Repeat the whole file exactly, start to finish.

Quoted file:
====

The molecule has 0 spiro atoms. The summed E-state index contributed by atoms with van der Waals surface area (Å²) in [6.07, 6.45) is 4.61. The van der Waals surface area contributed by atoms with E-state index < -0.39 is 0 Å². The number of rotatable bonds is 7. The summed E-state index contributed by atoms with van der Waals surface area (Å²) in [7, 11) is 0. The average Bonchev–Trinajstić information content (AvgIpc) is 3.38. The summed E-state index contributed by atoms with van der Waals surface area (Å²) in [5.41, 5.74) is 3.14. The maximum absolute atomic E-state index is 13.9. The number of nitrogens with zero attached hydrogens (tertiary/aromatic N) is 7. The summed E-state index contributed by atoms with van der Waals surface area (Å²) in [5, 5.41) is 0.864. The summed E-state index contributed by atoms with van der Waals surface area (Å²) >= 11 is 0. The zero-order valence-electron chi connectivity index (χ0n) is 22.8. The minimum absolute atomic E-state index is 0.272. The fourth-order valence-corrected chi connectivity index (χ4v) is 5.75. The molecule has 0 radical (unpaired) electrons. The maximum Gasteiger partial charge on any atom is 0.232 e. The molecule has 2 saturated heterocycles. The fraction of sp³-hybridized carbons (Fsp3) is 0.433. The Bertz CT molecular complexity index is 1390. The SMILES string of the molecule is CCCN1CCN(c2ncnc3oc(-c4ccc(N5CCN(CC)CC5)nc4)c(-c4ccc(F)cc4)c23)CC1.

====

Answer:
The molecule has 0 spiro atoms. The summed E-state index contributed by atoms with van der Waals surface area (Å²) in [6.07, 6.45) is 4.61. The van der Waals surface area contributed by atoms with E-state index < -0.39 is 0 Å². The number of rotatable bonds is 7. The summed E-state index contributed by atoms with van der Waals surface area (Å²) in [7, 11) is 0. The average Bonchev–Trinajstić information content (AvgIpc) is 3.38. The summed E-state index contributed by atoms with van der Waals surface area (Å²) in [5.41, 5.74) is 3.14. The maximum absolute atomic E-state index is 13.9. The number of nitrogens with zero attached hydrogens (tertiary/aromatic N) is 7. The summed E-state index contributed by atoms with van der Waals surface area (Å²) in [5, 5.41) is 0.864. The summed E-state index contributed by atoms with van der Waals surface area (Å²) >= 11 is 0. The zero-order valence-electron chi connectivity index (χ0n) is 22.8. The minimum absolute atomic E-state index is 0.272. The fourth-order valence-corrected chi connectivity index (χ4v) is 5.75. The molecule has 0 radical (unpaired) electrons. The maximum Gasteiger partial charge on any atom is 0.232 e. The molecule has 2 saturated heterocycles. The fraction of sp³-hybridized carbons (Fsp3) is 0.433. The Bertz CT molecular complexity index is 1390. The SMILES string of the molecule is CCCN1CCN(c2ncnc3oc(-c4ccc(N5CCN(CC)CC5)nc4)c(-c4ccc(F)cc4)c23)CC1.